- The Washington Times - Wednesday, November 23, 2005

Many years ago, the legendary comedian Groucho Marx sang a song with the refrain, “Whatever it is, I’m against it.” Marx’s satire provides an apt description of the approach taken by local politicians opposed to vigorous enforcement of immigration laws, whether by federal, state or local government.

Last week, the Metropolitan Washington Council of Governments held a summit on the illegal alien/day-laborer issue. Unfortunately but unsurprisingly, the people in attendance (virtually all of them liberal Democrats or representatives of open-borders advocacy groups such as CASA of Maryland) used the meeting to focus on ways to facilitate the violation of federal immigration law in the metropolitan area.

The assembled politicians — among them Herndon Mayor Michael O’Reilly, Montgomery County Council President Tom Perez and Takoma Park Mayor Kathy Porter — realizing that their own constituents aren’t thrilled with the idea of dozens of men (the overwhelming majority of them illegally in the United States) loitering in parking lots, drinking and harassing female pedestrians. So, they propose to deflect attention from this form of suburban blight by creating so-called family-support centers to assist local immigrants.

We certainly have no objection to helping immigrants if they are legally in the United States. The problem, of course, is that for the liberal ideologues who attended the COG meeting, it is objectionable to make distinctions between immigrants who follow the rules and those who flout the law. Anyone with the temerity to suggest that illegal aliens be treated differently from people who obey the law will invariably be depicted as backward and bigoted by the advocacy groups.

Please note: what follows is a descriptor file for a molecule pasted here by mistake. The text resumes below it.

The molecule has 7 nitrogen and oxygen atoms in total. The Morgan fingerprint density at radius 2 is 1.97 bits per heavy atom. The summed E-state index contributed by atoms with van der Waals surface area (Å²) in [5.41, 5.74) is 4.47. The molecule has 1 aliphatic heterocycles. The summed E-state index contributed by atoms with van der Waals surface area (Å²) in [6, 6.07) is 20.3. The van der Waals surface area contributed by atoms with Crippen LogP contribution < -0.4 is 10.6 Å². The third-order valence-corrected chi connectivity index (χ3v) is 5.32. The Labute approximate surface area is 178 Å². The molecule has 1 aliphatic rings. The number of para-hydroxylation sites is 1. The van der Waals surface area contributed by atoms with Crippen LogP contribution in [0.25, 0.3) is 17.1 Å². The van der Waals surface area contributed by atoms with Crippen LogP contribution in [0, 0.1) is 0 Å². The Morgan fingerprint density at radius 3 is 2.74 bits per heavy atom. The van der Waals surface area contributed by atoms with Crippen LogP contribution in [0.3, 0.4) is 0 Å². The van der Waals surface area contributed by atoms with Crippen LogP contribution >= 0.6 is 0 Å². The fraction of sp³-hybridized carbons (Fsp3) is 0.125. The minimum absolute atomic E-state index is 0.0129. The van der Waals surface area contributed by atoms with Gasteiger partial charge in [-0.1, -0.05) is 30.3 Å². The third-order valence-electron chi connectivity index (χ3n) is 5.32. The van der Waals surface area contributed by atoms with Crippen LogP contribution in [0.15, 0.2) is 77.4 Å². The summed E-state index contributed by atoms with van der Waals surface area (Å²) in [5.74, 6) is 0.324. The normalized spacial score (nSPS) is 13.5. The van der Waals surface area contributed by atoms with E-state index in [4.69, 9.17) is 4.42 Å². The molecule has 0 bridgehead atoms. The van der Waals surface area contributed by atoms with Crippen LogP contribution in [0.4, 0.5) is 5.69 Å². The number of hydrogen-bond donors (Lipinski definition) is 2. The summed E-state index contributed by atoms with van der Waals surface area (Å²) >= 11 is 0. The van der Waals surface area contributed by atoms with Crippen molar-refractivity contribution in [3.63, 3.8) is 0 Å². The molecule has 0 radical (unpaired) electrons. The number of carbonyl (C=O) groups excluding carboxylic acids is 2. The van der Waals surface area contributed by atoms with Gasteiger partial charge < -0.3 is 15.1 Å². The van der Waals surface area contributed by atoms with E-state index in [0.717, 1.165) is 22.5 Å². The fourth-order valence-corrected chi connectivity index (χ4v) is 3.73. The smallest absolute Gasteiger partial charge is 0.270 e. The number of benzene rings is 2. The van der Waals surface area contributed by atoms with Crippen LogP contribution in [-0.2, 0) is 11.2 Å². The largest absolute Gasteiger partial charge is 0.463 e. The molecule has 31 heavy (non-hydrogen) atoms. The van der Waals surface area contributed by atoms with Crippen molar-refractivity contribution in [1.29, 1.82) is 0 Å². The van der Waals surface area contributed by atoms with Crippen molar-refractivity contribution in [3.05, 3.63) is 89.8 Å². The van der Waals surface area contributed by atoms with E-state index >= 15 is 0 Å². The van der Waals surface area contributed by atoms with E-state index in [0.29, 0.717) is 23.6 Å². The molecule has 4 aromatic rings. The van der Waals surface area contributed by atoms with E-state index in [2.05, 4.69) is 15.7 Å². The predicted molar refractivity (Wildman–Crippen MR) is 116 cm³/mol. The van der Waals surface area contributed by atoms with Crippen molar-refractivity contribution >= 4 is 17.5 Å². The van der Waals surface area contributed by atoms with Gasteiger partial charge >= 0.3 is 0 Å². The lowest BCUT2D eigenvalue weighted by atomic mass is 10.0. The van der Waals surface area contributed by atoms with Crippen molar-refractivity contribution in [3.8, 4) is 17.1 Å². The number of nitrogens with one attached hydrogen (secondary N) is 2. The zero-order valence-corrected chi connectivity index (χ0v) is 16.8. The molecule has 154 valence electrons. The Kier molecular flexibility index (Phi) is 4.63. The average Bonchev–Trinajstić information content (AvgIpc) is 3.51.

At the COG meeting, Walter Tejada, an Arlington County Board member, echoed the position taken by Virginia Gov.-elect Tim Kaine during the recent campaign: that the illegal alien day-laborer issue is a purely “local” one and that the federal and state governments should butt out (except, presumably, when it comes to providing taxpayer money to subsidize such facilities). Yet even as they encourage illegals to live and work in the Washington area, these politicians disingenuously assert that immigration enforcement is a purely federal responsibility, and that state and local police have no legitimate roles to play in assisting in the enforcement of our immigration laws.



The bottom line behind these semantic games is that Mr. Tejada and CASA are opposed to any meaningful efforts by any government to enforce our immigration laws.

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